Experiments were conducted to determine if differential responses of walnut pollen germination to temperature, previously observed to occur among genotypes, were genetically fixed or expressions of phenotypic plasticity representing adaptive responses to temperatures experienced during pollen development. Individual branches of a single walnut (Juglans regia L. cv. Serr) tree were warmed above ambient conditions during the final stages of pollen differentiation by directing a stream of moist, heated air into polyethylene enclosures, each containing an individual branch unit. Pollen was collected at staminate anthesis and incubated in germination medium on a temperature gradient apparatus. Model curves fitted to the in vitro pollen germination data were used to determine optimum germination temperatures. We found adaptive responses of pollen germination to temperatures experienced during pollen development. The optimum temperature for in vitro germination for pollen from branches maintained under ambient conditions was lower than that of pollen from branches with elevated temperature, and optimum germination temperature increased as a log function of integrated daily temperature (degree-days) experienced during pollen development.

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The effects of alternate bearing on recovery and loss of isotonically labeled fertilizer N and B and on the accumulation of carbohydrate and N reserves were assessed in mature `Kerman' pistachio (Pistacia vera L.) trees. Total recovery of labeled fertilizer N applied once (in late January) was ≈ 60% greater if applied to trees entering an “off' than an “on” year, with respect to fruiting. Eleven percent more labeled B was recovered in off- than on-year trees. Five times more N (1 vs. 0.2 kg N) was lost from the tree in fruit and senescent leaflets from on- than off-year trees. In dormant trees, 144% and 22% more starch and N reserves, respectively, were present after off than on years. Thus, on-year trees were characterized by a greater reproductive demand for N and carbohydrates, reduced accumulation of C and N (i.e., storage) reserves in perennial tree parts, and reduced recovery of January-applied labeled fertilizer N than off-year trees. As B is absorbed passively, the higher transpiration that may accompany the 43% larger leaf area per tree and the probability of increased root growth probably contributes to its increased uptake during off years. The enhanced labeled N recovery in early spring by trees entering their off year preceded fruit and seed development in on-year trees. The differential tree capacity for nutrient uptake in spring may have been conditioned the previous rather than the current year. The increased uptake of labeled N by trees entering an off year (i.e., emerging from an on year) was associated with lower levels of carbohydrate and N reserves than for on-year trees that had just completed an off year. Future experimentation should assess the comparative capacity for nutrient uptake by on-and off-year trees at other stages of phenology, e.g., during seed development and postharvest.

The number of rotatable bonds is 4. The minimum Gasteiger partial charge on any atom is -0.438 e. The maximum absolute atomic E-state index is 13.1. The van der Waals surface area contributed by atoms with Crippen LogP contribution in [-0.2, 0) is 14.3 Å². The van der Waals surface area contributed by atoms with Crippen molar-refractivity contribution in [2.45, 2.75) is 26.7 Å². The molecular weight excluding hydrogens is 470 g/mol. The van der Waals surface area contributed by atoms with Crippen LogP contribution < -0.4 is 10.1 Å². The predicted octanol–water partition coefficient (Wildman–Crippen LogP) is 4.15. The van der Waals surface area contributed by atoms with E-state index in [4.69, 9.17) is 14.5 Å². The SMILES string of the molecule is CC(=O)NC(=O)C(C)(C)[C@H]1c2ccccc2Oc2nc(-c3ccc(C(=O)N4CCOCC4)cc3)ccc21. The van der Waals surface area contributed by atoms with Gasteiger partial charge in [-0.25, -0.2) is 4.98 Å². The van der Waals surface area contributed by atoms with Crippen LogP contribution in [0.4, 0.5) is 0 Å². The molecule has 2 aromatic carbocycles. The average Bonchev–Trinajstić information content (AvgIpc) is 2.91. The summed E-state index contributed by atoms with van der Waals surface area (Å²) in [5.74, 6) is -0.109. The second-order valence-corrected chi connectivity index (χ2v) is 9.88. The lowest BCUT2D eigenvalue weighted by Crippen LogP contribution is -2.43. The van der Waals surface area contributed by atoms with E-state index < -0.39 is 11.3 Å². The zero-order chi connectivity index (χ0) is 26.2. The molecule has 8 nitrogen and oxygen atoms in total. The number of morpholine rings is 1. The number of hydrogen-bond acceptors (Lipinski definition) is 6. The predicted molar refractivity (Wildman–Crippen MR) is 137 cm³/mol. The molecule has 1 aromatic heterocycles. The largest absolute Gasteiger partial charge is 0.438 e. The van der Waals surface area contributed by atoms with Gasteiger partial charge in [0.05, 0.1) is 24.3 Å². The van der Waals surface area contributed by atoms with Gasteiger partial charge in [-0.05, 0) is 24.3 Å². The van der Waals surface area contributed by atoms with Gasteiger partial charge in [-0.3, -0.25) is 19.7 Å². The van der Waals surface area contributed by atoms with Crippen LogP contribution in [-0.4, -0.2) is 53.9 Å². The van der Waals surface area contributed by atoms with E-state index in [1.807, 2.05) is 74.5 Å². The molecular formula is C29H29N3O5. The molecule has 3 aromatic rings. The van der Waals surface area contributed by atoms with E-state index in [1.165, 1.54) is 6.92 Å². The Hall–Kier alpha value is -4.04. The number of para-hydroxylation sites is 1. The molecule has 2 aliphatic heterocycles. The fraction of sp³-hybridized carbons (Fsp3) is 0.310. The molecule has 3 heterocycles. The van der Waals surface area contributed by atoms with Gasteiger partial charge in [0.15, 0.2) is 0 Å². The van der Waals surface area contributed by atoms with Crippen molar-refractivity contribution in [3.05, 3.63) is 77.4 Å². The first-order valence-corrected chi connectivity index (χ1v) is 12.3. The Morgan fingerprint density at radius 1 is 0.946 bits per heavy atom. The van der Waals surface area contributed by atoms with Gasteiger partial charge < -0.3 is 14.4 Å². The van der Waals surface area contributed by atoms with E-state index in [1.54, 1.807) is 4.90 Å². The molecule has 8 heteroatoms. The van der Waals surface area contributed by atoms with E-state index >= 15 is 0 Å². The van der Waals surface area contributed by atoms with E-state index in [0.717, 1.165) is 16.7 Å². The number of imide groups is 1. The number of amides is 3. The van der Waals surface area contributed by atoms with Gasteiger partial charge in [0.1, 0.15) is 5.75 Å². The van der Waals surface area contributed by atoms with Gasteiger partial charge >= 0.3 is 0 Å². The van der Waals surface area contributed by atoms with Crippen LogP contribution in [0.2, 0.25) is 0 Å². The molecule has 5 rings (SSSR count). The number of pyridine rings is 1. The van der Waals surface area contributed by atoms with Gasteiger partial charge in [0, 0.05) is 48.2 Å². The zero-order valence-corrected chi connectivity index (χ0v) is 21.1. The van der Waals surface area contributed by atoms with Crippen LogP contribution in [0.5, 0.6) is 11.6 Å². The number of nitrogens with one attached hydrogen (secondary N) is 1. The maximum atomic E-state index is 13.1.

Free access

Estimates of leaflet and fruit macronutrient (N, P, K, Ca, and Mg) accumulation and resorption were developed in six (three heavily cropping, on-year and three noncropping, off-year) mature pistachio (Pistacia vera L. `Kerman') trees over three growing seasons during three stages of phenology [the spring growth flush (April to June); seed fill (late June to September); and leaf senescence (September to November)]. Crop load influenced total nutrient content per tree in annual organs (leaves and fruit), the relative allocation of nutrients between leaves and fruit, temporal patterns of nutrient accumulation in annual organs, and the magnitude of net leaf nutrient resorption per tree prior to leaf fall. In off-year trees, macronutrient accumulation in annual organs (leaves) was concentrated during the spring flush of growth. In contrast, significant macronutrient accumulation in annual organs of on-year trees (leaves plus fruit) occurred not only during the spring flush of growth but also during seed fill. Duration and magnitude of macronutrient accumulation were greater in on-year vs. off-year trees. Fruit N and P demand during seed fill was partially met by a net decrease in the N and P contents of the pericarp. These decreases in pericarp nutrient content during seed fill were equivalent to 32% and 26% of embryo accumulation of N and P, respectively. Fruit demand for N, P, and K during the spring flush of “on” years was accompanied by reduced leaf N, P, and K contents per tree. Net leaf N, Ca, and Mg resorption per tree during leaf senescence differed with crop load. Net leaf N resorption was significantly greater in off-year trees than on-year trees. Leaf N resorption presumably represents an important component of the N pool stored in perennial tree parts during dormancy. The greater leaf N resorption following “off” years was a function of greater leaf N concentration and greater leaf biomass per tree. In contrast, net leaf resorption of Ca and Mg was greater in on-year vs. off-year trees. Experimental validation of the magnitude and periodicity of nutrient uptake by mature pistachio trees is needed during the alternate-bearing cycle, especially in light of the potential contribution of current fertilization practices to groundwater contamination.

Free access

Abstract

Mature almond [Prunus dulcis (Mill) D.A. Webb] trees growing on light-(Delhi sand) and heavy-textured (Yolo silty clay loam) soils were fertilized with 15N-depleted ammonium sulfate at different times during the year to permit direct measurement of fertilizer N within the trees. The distribution of fertilizer N between vegetative and reproductive organs was monitored during both the year of application, 1980, and the subsequent year. The later that fertilizer N was applied during the season, the less fertilizer N was recovered in the fruit and leaves that year, and the greater its N contribution to these organs was the following year. Isotopic labeling of fruit and leaves appeared to be relatively unaffected by soil texture during the year of fertilizer application. During the subsequent year, however, the recovery of fertilizer N by fruit and leaves was 2-fold greater on the heavy-textured soil than on the light-textured soil. Recovery of labeled N in fruit was relatively low on both soil types following application of fertilizer during the dormant period. Isotopic N was recovered in fruit in both 1980 and 1981 and constituted about 20% to 28% of fruit N at most. About 25% of the applied N was removed in the fruit on the heavy-textured soil over a 2-year period. Up to 1 kg N per tree was removed annually in the harvested fruit.

Open Access